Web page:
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Thread: Help! Not latching, and not getting enough milk with shield

  1. #1

    Exclamation Help! Not latching, and not getting enough milk with shield

    I'm a first time mom of an almost 1 month old premature baby. He is probably around 8lbs now, and was eating with a nipple shield quite well until recently. I don't think he's getting enough anymore with the shield, as he's super fussy at the breast, will often fall asleep after eating for 10 minutes and as soon as I reposition to burp him he's fussy and hungry again...sometimes this behavior can last over an hour.

    I'm starting to get frustrated because I'm positive the problem is the shield, but I cannot get him to latch at all. He just gets more upset if I try without the shield, and often pushes me away. This, in turn, upsets me because I feel like something I should be able to do I'm not...I feel like it shouldn't be that hard to do something which should be natural.

    I have flatter than normal nipples and that was the initial problem, I've only managed to get him to latch without a shield twice and I'm honestly not sure how I managed it but I was laying down at the time.

    Please, if anyone has any advice let me know. Having a fussy, hungry baby that needs an hour or more to eat is about to drive me insane knowing it's such a simple fix, even if it's not easy. It's also interfering with my need to build up a supply of milk for when I go back to work full-time. I currently work 1 day a week, and only have 4 bags of milk because I'm afraid now to pump after he eats because he eats off both breasts now and I feel like if I pump for the extra milk he'll get hungry and I won't have any to give him...nor any to save.

    What I have tried is letting him start eating for a little bit with the shield, then take it off and see if he will relatch without it. So far, no luck with that. I've tried letting the nipple fall in his mouth, but he just upset and more fussy the more I try that. I've tried pinching it, or sandwiching, to get more nipple in his mouth but he tried to latch but isn't able to...as in, you can hear it's not an air-tight latch.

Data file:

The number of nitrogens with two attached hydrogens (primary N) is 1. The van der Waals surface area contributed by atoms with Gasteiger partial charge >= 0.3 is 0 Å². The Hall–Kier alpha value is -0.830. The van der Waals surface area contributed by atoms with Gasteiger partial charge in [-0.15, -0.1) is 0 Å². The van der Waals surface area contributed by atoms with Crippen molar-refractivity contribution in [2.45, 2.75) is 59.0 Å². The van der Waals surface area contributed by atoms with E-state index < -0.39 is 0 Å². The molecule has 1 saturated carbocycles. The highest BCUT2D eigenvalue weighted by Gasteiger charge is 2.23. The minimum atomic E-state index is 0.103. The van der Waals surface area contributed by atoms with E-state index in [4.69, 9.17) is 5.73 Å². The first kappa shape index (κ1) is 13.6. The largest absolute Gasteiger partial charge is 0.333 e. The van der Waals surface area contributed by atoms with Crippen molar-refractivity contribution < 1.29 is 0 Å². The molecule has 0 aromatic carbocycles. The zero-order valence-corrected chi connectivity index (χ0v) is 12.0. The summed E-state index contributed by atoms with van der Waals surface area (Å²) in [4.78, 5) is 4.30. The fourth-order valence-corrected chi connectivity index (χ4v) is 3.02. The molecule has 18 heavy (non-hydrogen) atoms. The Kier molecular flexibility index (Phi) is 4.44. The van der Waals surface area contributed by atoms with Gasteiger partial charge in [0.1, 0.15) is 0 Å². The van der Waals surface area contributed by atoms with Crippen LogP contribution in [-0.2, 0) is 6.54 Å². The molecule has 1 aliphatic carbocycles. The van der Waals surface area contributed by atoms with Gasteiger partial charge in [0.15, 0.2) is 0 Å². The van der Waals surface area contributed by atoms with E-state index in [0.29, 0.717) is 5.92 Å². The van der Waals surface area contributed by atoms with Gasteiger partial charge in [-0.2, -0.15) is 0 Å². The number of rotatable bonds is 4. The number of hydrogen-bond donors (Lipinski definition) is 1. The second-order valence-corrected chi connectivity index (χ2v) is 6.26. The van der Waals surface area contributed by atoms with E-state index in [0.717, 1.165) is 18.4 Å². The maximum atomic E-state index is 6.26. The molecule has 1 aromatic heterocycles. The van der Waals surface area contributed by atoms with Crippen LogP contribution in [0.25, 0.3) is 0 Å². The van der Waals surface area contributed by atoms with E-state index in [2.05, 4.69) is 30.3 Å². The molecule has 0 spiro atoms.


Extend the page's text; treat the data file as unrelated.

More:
Please help!

  2. #2
    Join Date
    May 2006
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    24,794

    Default Re: Help! Not latching, and not getting enough milk with shi

    Welcome to the forum!

    First question- has baby been checked for lip or tongue ties?

  3. #3

    Default Re: Help! Not latching, and not getting enough milk with shi

    Yes, and he doesn't have either one of those. That was initially what I thought the problem may have been as well.

  4. #4
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    Default Re: Help! Not latching, and not getting enough milk with shi

    It sounds as if you're basing your concern about whether or not baby is getting enough at the breast primarily off of baby's behavior. But this can often be misleading. Has there been any reduction in output- poops -or any problems with weight gain?

    When mom is using nipple shields it actually is very important that she pumps after at least some feedings. Nipple shields are linked to poor milk production and it is thought might interfere with milk transfer this is why pumping is important not just to have expressed milk for your baby should baby need it but mostly to make sure your milk production is not impacted while you are using shields. In other words pumping is actually going to only help your milk production and consequently help your baby get more milk at the breast.

    It would help us to know how often baby nurses - how many times in 24 hours -as well and also what kind of pump you have etc.
    Also have you seen a lactation consultant, are you still seeing one or are you able to do so?

  5. #5

    Default Re: Help! Not latching, and not getting enough milk with shi

    Quote Originally Posted by @llli*maddieb View Post
    It sounds as if you're basing your concern about whether or not baby is getting enough at the breast primarily off of baby's behavior. But this can often be misleading. Has there been any reduction in output- poops -or any problems with weight gain?